David J. Thompson
Not To Bother
Dylan’s Mr. Tambourine Man came on
the car radio. He turned up the volume,
said, This is a perfect song, isn’t it?
When she didn’t respond, he asked her
what the hell she was so pissed about.
Pissed? she practically screamed.
We go to a party with my friends
and you sit moping on the couch
by yourself all night talking to their dog
and you want to know why I’m pissed?
He hesitated, started to scratch his head,
said softly, I told you I didn’t want to go
in the first place. All you guys ever do
is talk about work and how you hate
your jobs and your stupid ass bosses
and I never know what to say. She told him
that was all bullshit. That he didn’t even try.
Dylan was still singing about disappearing
through the smoke rings of his mind
when he hit the blinker, turned into
a gas station a few blocks from their place.
Why are we stopping here? she asked wearily.
He told her he needed a 6-pack, asked
if he should leave it running. She said
not to bother. As he walked away, he realized
he was singing softly to himself about dancing
beneath the diamond sky with one hand
waving free, but when he looked up now,
all he saw was darkness.
Funny To Me Now
Let’s go see this new guy Jesus,
my girlfriend said looking up
from her laptop, before he sells out
and gets too commercial. He’s doing
a show up in the mountains today.
Sounds good, I replied, and we grabbed
a frisbee and our backpacker bong
and headed out for the hills.
Way more crowded than we expected,
we missed the warm-up act altogether,
spread our blanket out so far back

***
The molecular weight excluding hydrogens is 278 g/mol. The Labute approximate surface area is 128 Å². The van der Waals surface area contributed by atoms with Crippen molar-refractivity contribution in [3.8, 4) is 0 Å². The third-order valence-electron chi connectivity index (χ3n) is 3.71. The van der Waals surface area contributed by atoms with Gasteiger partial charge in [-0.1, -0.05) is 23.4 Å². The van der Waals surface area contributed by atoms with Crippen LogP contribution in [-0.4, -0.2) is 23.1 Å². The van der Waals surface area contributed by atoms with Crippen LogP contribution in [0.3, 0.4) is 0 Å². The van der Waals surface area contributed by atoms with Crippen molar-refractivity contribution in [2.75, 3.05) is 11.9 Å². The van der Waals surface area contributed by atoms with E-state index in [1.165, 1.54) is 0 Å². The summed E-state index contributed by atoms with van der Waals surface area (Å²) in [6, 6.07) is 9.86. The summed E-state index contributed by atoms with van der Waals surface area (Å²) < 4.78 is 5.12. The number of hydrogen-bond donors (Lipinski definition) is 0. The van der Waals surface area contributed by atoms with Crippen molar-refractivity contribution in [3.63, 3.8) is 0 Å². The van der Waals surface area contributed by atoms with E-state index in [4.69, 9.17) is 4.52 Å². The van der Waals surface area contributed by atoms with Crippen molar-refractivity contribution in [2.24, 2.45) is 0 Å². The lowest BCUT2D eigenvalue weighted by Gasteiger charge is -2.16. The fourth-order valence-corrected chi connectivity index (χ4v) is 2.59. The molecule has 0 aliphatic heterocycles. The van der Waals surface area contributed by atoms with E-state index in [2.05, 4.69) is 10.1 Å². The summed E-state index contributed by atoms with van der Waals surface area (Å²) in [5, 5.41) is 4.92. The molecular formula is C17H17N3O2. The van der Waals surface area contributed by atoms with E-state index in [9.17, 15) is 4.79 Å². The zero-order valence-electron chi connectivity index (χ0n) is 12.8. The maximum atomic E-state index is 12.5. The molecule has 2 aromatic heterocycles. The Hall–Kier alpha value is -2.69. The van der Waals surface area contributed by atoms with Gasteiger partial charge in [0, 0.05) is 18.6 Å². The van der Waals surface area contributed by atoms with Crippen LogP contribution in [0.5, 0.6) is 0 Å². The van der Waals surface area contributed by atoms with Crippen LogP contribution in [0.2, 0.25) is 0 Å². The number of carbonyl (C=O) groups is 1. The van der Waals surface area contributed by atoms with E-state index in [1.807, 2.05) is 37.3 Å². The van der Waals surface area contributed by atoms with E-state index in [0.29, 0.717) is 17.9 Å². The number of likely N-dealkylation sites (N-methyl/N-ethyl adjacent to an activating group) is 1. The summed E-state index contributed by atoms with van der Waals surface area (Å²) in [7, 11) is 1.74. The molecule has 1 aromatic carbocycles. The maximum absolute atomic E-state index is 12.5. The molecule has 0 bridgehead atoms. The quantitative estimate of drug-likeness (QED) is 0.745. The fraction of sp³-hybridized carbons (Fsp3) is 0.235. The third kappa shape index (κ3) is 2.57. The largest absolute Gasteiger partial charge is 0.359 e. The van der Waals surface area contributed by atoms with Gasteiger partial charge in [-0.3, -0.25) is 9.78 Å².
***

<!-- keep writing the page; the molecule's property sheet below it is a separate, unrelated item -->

that it was really hard to hear.
People were selling bumper stickers
and t-shirts, you know, the usual shit,
and some Boy Scouts were ripping people off,
cans of Coke for like 3 bucks a piece,
but I didn’t see anybody selling food.
A guy next to us in a Black Sabbath t-shirt
said he heard it was because a union dispute
about working on Sundays.
Anyhow, after a few hours you could feel
the crowd getting restless, like waiting
for Leonard Skynyrd to do Freebird.
A guy who looked like Jerry Garcia stood up
and yelled, Hey, Jesus, we’ve all got the munchies.
How about one of your miracles which we’ve heard
so much about? That made everybody laugh,
including the son of God himself, who then
pointed toward a silver stepvan that had appeared
out of nowhere with a big sign that read
Sea of Galilee Fish Sandwiches back on the slope
near the parking lot where some guys were playing hackysack.
Everyone immediately forgot about our Savior
and started to mob the food truck, but it was like
eveybody’s acid kicked in at the same time,
and without any lines or waiting or paying
we all were handed a huge fish sandwich
on a hoagie roll with lettuce and tomatoes
and the most delicious oily sauce I’ve ever tasted.
After we ate and waited to use the porta-johns
(seems like even Jesus can’t provide enough of those things),
we all sat back down and Jesus went back
to preaching, but after about the third Blessed are
I nudged my girlfriend and we packed up, then joined
a growing stream of people trying to beat the traffic
by sneaking out early. It’s funny to me these days,
how Jesus became so popular and what those
Roman bastards did to him, but now all I remember
about that afternoon really is those fish sandwiches,
how satisfying and goddamn delicious they were.
David J. Thompson is a former prep school teacher and coach. He grew up in Hyde Park, NewYork, and currently lives in Chapel Hill, North Carolina. His new book, GraceTakes Me, is available from Vegetarian Alcoholic Press. Please visit his photo website at ninemilephoto.com.